What Is a Personal Banker?

A job as a personal banker involves working one-on-one with clients, explaining financial products and assessing their needs. Keep reading to learn more about what a personal banker does and what education is required for this job. Schools offering Accounting & Finance degrees can also be found in these popular choices.

Career Overview

A personal banker can work for any specific bank or credit union, working closely with clients and customers. Whether you meet with them in person or speak to them on the phone, you will be responsible for assessing their financial needs and explaining to them what products your bank offers, as well as what products would be good for them. You will also work with other bank employees, such as financial advisors, to make sure you are providing all the necessary information to your client or customer. You will handle client information as you assist them in filling out loan forms and other applications.

Sales goals will usually need to be met, so you'll be responsible for matching clients with products or offers, like credit cards, IRAs, and loans, and trying to get them to sign up for such products or offers. Another part of your sales duties may involve managing and running daily and weekly sales reports. Some banks may have you cold calling customers for potential business, not just handling the customers who call into your bank.

Important Facts About Personal Bankers

Work Environment Office, school
Similar Occupations Budget analyst, financial manager, insurance underwriter
Projected Job Growth (2012-2022) 27% (for all financial advisors)
Median Salary (2015) $34,945 per year

Sources: Payscale.com, U.S. Bureau of Labor Statistics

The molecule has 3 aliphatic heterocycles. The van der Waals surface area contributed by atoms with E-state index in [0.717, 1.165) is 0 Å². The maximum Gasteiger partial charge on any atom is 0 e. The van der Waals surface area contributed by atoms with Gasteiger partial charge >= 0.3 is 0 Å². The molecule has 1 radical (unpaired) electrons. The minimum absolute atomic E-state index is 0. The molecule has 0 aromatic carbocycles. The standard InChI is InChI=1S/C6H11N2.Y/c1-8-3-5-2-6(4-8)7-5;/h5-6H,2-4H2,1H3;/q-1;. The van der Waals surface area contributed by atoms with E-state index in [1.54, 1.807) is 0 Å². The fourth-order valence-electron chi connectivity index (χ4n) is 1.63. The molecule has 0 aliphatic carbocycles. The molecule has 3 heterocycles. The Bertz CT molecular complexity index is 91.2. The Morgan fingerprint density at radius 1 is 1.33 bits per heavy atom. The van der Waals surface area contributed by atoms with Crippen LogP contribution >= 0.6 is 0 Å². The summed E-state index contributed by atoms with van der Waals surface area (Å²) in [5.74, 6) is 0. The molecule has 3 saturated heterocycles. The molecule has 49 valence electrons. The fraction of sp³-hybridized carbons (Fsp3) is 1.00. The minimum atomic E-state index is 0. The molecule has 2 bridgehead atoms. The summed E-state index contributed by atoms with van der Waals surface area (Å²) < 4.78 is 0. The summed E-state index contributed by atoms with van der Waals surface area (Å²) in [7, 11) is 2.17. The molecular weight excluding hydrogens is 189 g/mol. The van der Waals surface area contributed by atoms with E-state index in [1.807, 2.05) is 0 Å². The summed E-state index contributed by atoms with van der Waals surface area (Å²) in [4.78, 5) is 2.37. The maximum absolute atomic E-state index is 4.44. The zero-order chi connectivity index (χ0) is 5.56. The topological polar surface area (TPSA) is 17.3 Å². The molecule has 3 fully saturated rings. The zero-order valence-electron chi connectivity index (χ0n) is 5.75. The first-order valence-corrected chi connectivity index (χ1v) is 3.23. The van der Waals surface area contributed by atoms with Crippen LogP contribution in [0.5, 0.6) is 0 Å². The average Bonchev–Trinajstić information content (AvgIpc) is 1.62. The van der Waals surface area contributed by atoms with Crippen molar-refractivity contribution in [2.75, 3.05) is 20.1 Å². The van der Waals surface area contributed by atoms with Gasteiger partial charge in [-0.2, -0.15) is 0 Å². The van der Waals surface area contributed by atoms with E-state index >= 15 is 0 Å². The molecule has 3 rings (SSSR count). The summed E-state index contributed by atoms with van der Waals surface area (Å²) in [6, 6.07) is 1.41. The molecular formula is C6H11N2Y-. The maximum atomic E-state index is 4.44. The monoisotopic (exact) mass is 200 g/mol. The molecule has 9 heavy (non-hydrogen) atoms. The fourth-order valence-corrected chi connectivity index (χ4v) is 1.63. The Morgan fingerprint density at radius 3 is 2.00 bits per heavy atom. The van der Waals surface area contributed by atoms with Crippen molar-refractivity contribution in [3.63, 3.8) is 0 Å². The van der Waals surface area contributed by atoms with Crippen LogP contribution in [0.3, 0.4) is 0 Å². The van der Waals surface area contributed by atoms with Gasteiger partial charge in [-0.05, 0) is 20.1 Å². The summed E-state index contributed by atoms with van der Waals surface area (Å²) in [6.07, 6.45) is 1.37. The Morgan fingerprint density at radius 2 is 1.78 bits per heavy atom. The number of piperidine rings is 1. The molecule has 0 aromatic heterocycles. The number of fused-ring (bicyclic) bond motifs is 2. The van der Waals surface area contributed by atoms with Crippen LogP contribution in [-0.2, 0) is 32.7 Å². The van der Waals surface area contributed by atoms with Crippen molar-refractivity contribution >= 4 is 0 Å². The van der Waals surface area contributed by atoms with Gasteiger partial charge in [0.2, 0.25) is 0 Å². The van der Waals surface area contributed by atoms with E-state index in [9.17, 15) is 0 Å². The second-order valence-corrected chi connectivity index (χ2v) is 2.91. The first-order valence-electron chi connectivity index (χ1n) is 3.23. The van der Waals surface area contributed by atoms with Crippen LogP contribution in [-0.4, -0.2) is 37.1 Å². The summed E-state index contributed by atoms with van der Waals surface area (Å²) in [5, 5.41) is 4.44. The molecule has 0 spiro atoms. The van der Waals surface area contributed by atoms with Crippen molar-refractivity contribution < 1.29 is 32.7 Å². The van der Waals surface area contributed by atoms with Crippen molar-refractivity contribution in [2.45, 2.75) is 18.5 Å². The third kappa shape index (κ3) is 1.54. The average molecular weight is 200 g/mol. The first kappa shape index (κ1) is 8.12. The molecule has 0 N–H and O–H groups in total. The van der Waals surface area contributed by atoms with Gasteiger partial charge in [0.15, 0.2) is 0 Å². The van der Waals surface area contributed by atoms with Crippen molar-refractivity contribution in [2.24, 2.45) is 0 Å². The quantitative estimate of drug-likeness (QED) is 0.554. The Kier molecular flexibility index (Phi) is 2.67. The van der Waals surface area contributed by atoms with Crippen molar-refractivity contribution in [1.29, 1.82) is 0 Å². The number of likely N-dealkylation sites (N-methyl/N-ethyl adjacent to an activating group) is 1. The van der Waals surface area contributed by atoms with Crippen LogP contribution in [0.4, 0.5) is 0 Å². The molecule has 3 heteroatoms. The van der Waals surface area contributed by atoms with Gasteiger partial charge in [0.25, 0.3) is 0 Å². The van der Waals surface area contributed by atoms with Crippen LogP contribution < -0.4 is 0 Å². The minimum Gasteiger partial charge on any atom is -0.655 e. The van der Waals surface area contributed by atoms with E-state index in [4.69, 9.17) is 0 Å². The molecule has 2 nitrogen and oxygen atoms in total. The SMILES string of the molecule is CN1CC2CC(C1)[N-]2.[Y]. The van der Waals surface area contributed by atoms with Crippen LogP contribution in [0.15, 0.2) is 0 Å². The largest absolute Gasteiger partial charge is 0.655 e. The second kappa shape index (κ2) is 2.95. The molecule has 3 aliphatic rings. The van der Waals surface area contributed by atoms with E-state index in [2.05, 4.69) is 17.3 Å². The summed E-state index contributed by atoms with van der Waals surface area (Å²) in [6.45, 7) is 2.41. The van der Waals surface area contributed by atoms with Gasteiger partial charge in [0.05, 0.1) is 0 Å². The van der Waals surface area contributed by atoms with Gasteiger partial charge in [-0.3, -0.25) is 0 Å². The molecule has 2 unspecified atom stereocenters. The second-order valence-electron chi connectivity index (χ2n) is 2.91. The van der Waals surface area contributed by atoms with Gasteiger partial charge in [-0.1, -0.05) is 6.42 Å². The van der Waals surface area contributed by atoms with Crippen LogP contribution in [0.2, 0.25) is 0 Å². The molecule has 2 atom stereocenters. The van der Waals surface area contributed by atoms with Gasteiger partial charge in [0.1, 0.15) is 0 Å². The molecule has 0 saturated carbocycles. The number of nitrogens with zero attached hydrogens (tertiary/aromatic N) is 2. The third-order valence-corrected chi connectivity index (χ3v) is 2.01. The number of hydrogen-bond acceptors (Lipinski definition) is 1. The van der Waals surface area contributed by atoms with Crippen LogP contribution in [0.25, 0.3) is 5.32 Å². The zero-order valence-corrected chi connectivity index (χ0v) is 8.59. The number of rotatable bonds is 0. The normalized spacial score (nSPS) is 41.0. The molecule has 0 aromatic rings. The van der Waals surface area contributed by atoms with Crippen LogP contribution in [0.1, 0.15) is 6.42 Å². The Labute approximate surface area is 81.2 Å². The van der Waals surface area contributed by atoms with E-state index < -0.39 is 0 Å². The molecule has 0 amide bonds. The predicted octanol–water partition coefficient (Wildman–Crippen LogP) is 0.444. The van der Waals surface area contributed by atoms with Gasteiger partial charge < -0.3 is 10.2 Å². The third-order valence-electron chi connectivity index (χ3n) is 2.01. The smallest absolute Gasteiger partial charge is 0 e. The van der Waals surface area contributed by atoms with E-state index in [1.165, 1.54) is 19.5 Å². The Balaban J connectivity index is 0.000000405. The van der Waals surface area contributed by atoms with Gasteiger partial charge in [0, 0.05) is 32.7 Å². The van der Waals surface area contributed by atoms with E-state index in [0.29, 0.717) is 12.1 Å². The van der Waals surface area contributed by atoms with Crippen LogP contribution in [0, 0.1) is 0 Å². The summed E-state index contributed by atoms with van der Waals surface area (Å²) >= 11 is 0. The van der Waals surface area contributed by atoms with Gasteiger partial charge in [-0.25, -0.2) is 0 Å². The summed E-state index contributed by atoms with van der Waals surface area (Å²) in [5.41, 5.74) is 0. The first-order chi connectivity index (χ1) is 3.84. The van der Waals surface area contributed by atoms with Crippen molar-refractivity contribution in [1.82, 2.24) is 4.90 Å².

Skills and Abilities

You will need to have communication and customer service skills. The ability to understand and present your bank's products, self-motivation and professionalism are important skills to have in this field. Other key attributes you want to possess include written and oral skills, problem-solving skills, and the ability to engage a customer quickly. General computer knowledge is also a must, as well as having the ability to work with data and figures.

Education and Experience

To work as a personal banker, you will need at least a high school diploma, but college is preferred by some employers. Employers may ask that you have at least one year of retail sales experience; however, if you have a college degree, they may accept experience from school activities, such as an internship.

Those open to pursuing formal education in the field may choose to pursue an award in accounting or personal finance. You can obtain an accounting certificate, an associate's degree, or a bachelor's degree. Personal finance degrees are also offered, which will prepare you for working as a personal banker. Graduate degrees and certificates are available in both majors, as well.

Being a personal banker can lead to other careers in banking, such as management, sales, or financial advising. You may also choose to be certified by the Financial Industry Regulatory Authority (FINRA, www.finra.org) by taking its series 6 and 63 exams.

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